Table of Contents
The key topics for Romania’s energy sector remain i. the renewable energy support [to be trimmed down], ii. the natural gas market liberalisation and iii. the new royalties for natural resources extraction to be enforced by the government as of 2014 amid what it looks like a vibrant upstream activity.
What we foreseen from the very beginning eventually happened: the high energy prices prompted by the robust support given to renewable energy producers have a visible negative impact on the real sector and on the households. The government considers adjusting the system, but it has not decided yet whether to amend or not the law 22-/2008 itself – or only to enforce the mechanism built-in the law for avoiding overcompensation. The real problem is that the mechanism specified in law 220 cannot deal with overcompensation of projects already commissioned. This can be done only by cutting the maximal value of the tradable green certificate – which is, by amending law 220. This is naturally more complicated than simply enforcing a mechanism already stipulated in the law.
The natural gas liberalisation was already sketched last year under the new electricity and natural gas law. Higher end-user consumer prices are likely to push down consumption to the point where Romania could become self-sufficient. The challenges stems not from enforcing the law itself – but from setting up the institutional and physical infrastructure needed by smooth functioning of the market. The government is already late in setting up a natural gas exchange to be operated by the electricity market operator OPCOM, as promised to the IMF. An even higher obstacle is the lack of connections with neighbouring countries and particularly the lack of alternative gas suppliers apart from the two major local producers and the Russian gas. The new gas produced in the Black Sea would provide certain diversification since half of it would be owned by ExxonMobil. But genuine alternative sources of foreign natural gas are critical for the functioning of the domestic and regional gas markets.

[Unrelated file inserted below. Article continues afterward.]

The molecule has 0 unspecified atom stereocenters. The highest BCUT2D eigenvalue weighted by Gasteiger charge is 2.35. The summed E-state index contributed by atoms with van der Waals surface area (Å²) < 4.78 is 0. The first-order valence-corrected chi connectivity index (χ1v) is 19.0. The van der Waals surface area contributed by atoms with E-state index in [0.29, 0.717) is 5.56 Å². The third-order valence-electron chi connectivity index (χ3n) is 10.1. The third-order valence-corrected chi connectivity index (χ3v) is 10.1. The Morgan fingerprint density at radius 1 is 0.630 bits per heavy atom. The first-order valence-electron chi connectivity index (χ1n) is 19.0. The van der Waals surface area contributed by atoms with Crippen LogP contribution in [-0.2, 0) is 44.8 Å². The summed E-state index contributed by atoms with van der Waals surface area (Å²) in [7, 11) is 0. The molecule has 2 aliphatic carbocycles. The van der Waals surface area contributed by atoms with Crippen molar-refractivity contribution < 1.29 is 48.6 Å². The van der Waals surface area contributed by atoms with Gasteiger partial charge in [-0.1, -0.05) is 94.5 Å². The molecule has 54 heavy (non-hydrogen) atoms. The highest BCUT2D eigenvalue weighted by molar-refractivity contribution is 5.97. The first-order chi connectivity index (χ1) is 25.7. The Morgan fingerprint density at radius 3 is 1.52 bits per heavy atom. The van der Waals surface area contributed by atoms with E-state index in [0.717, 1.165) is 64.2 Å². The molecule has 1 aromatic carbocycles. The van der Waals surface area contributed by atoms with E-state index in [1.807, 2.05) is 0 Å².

The government already started talks with OMV Petrom on amending the oil and gas extraction royalties. Current royalties expire at the end of 2014. In the meanwhile, the government introduced an interim taxation system aimed at the supplementary revenues/profits generated by the natural gas market liberalisation. The government will charge 60% of the supplementary profits. Separately, the government enforced supplementary taxes on the companies that exploit natural mineral resources – a substitute for higher extraction royalties. The supplementary taxes are supposed to remain in force by the end of 2014 – visibly replacing on short term the higher taxation supposed to be enforced afterwards.
Romania also set up for this year an ambitious privatisation programme for its state-controlled companies. It plans to sell 51% in CEN Hunedoara mining/power holding [5% of national electricity] and sell 15% in its other mining/generation holding CEN Oltenia [30% of the country’s electricity]. A 10% IPO at hydropower company Hidroelectrica is considered as well as a similar 10% IPO at Nuclearelectrica and a 15% IPO at Romgaz.
Romania’s use of raw energy resources decreased by nearly 3% y/y to some 34mn tonnes oil equivalent in 2012 adding up to a plunge of nearly one fifth [18%] over the past six years since the 42mn toe in 2006. Net energy intake [the gross intake less electricity export and petroleum products exports] edged down a mere 1.6% y/y to 30.9mn toe in 2012; the energy intake remains visibly below the pre-crisis level.
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